Howard Nemerov’s short story “The Outage” is based upon a simple premise: one day electricity just stops working. A monumental outage ensues, although it takes quite a bit of time for people to establish even this fact. The experts aren’t able to figure out why the laws of nature appear to have stopped working, and their failure reveals a deep deficiency in their supposed understanding of these laws; in the end all of our trust in a rational/mechanical basis for society is left seeming not much different than belief in magic.
Last week Northern Virginia experienced a fairly significant power outage, and while power was indeed restored I found myself surprisingly on edge during the event, more so than I expected. Although I do love roughing it away from modern conveniences on occasion, it occurred to me that perhaps modern humans do so precisely because we’re in control of the experience, if only by choice. Now with the power suddenly off and a long night ahead, I could tell I was getting more irritated by the experience than not; my wife and I had already gone outside for a spell, and now inside it was starting to get hot without the air conditioning even at this late hour; the cat litter was starting to smell and the groceries we had just bought that morning were beginning to get warm.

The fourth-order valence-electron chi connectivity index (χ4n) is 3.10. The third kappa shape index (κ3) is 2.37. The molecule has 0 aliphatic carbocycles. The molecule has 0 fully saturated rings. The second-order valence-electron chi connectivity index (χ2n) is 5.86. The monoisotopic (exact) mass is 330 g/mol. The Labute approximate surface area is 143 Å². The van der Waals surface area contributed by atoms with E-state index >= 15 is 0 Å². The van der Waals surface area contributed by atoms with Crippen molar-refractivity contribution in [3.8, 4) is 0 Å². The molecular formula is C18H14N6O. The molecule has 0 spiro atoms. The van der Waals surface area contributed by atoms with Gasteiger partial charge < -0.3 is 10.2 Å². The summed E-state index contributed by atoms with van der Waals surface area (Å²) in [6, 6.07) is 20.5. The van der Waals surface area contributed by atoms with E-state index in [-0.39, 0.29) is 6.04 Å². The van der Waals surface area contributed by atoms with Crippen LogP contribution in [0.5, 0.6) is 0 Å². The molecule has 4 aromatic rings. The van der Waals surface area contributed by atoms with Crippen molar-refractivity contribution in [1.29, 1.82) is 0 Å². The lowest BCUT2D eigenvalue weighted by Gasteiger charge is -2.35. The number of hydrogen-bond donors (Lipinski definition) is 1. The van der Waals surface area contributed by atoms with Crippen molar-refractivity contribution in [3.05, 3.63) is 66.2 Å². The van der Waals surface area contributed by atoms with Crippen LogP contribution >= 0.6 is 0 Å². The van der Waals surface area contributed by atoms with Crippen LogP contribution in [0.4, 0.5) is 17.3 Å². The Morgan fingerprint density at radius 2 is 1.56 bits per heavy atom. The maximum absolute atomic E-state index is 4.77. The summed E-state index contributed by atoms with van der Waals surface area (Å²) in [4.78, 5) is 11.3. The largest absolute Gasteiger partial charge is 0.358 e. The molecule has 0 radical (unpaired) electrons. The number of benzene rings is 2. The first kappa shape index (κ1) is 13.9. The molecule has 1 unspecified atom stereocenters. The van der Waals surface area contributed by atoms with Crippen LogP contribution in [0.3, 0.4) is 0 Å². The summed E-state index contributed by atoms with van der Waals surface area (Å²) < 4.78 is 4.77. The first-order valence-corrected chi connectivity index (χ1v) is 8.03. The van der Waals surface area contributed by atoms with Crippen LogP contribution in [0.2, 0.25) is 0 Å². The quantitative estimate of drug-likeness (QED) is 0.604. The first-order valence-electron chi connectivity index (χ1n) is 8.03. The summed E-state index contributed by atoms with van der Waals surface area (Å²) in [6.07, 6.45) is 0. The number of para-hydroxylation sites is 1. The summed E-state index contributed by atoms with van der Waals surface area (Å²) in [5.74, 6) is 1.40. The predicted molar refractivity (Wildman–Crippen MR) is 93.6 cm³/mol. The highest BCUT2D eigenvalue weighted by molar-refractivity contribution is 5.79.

Worst of all, our handful of candles and cheap flashlights provided only enough light to shamble around with some hesitation; not enough to work on my current composition. Without access to any of my homes screens and audio equipment, I realized that there was suddenly very little to do, save to sit back and idly screw around on the guitar (my only keyboard being electric). To think that so much of human history was spent like this—lived in the precious available daylight, with activities after nightfall severely limited—is staggering to a modern human, accustomed to working, traveling, and recreating at anytime of the day we please. That’s why the discovery of electricity and subsequent electrification of rural areas in particular must have been such a huge event in human history; after a day of labor, a pre-modern human would likely have a much more difficult time devoting him or herself to “higher” artistic and/or intellectual pursuits such as reading, writing, or creating art after the day’s labor.
Sitting in the near-dark playing guitar, I began to realize that music must have been one of the only forms of creative expression available to humans after nightfall. Looking at the shadows on the wall, I began to imagine making up little songs about them; is this anything like what the first storytellers experienced? Did music play a part, and did the improvised rhythms of a gourd shaker or drum first arise out of an attempt to quote the sounds of the natural world in stories? Later this year I’m hoping to work on a dramatic piece for singer/percussionist/narrator that explores this idea of storytelling as primal, communal event, as something of a ritual. Any leads on writings that explore the roots of storytelling (especially as storytelling and language relate to music) in early human society would be extremely appreciated; it’s something I’d like to know a lot more about.